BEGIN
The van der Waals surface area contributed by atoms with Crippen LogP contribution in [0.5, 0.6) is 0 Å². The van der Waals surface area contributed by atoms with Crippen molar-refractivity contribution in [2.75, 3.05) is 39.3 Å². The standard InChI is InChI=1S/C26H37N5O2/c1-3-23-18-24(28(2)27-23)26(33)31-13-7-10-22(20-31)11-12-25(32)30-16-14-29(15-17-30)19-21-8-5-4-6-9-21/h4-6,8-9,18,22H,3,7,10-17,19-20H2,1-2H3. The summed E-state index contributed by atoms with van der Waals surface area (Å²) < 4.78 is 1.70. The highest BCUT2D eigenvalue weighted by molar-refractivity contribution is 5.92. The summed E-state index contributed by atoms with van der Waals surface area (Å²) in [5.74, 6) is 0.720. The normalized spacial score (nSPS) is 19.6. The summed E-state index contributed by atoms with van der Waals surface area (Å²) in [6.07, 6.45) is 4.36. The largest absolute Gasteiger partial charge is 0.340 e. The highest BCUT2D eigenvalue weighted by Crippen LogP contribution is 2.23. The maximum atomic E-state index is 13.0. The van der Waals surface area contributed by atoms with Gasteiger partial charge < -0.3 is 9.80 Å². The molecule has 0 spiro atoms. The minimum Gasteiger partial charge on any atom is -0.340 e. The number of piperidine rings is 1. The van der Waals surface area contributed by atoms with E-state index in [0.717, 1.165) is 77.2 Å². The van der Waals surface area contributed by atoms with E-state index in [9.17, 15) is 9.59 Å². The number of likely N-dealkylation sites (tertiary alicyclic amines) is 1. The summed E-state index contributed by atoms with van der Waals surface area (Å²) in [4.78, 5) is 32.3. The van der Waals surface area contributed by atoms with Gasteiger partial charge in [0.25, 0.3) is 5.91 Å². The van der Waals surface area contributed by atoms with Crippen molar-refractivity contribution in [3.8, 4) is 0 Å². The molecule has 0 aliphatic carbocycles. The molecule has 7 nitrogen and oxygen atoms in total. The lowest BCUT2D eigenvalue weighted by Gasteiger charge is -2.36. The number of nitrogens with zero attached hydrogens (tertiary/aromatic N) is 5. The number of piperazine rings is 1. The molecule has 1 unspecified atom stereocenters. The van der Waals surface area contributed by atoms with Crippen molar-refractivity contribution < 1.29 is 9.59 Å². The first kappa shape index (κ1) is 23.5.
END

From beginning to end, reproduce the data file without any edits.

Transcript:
The van der Waals surface area contributed by atoms with Crippen LogP contribution in [0.5, 0.6) is 0 Å². The van der Waals surface area contributed by atoms with Crippen molar-refractivity contribution in [2.75, 3.05) is 39.3 Å². The standard InChI is InChI=1S/C26H37N5O2/c1-3-23-18-24(28(2)27-23)26(33)31-13-7-10-22(20-31)11-12-25(32)30-16-14-29(15-17-30)19-21-8-5-4-6-9-21/h4-6,8-9,18,22H,3,7,10-17,19-20H2,1-2H3. The summed E-state index contributed by atoms with van der Waals surface area (Å²) < 4.78 is 1.70. The highest BCUT2D eigenvalue weighted by molar-refractivity contribution is 5.92. The summed E-state index contributed by atoms with van der Waals surface area (Å²) in [5.74, 6) is 0.720. The normalized spacial score (nSPS) is 19.6. The summed E-state index contributed by atoms with van der Waals surface area (Å²) in [6.07, 6.45) is 4.36. The largest absolute Gasteiger partial charge is 0.340 e. The highest BCUT2D eigenvalue weighted by Crippen LogP contribution is 2.23. The maximum atomic E-state index is 13.0. The van der Waals surface area contributed by atoms with Gasteiger partial charge < -0.3 is 9.80 Å². The molecule has 0 spiro atoms. The minimum Gasteiger partial charge on any atom is -0.340 e. The number of piperidine rings is 1. The van der Waals surface area contributed by atoms with E-state index in [0.717, 1.165) is 77.2 Å². The van der Waals surface area contributed by atoms with E-state index in [9.17, 15) is 9.59 Å². The number of likely N-dealkylation sites (tertiary alicyclic amines) is 1. The summed E-state index contributed by atoms with van der Waals surface area (Å²) in [4.78, 5) is 32.3. The van der Waals surface area contributed by atoms with Gasteiger partial charge in [0.25, 0.3) is 5.91 Å². The van der Waals surface area contributed by atoms with Crippen molar-refractivity contribution in [3.8, 4) is 0 Å². The molecule has 0 aliphatic carbocycles. The molecule has 7 nitrogen and oxygen atoms in total. The lowest BCUT2D eigenvalue weighted by Gasteiger charge is -2.36. The number of nitrogens with zero attached hydrogens (tertiary/aromatic N) is 5. The number of piperazine rings is 1. The molecule has 1 unspecified atom stereocenters. The van der Waals surface area contributed by atoms with Crippen molar-refractivity contribution < 1.29 is 9.59 Å². The first kappa shape index (κ1) is 23.5.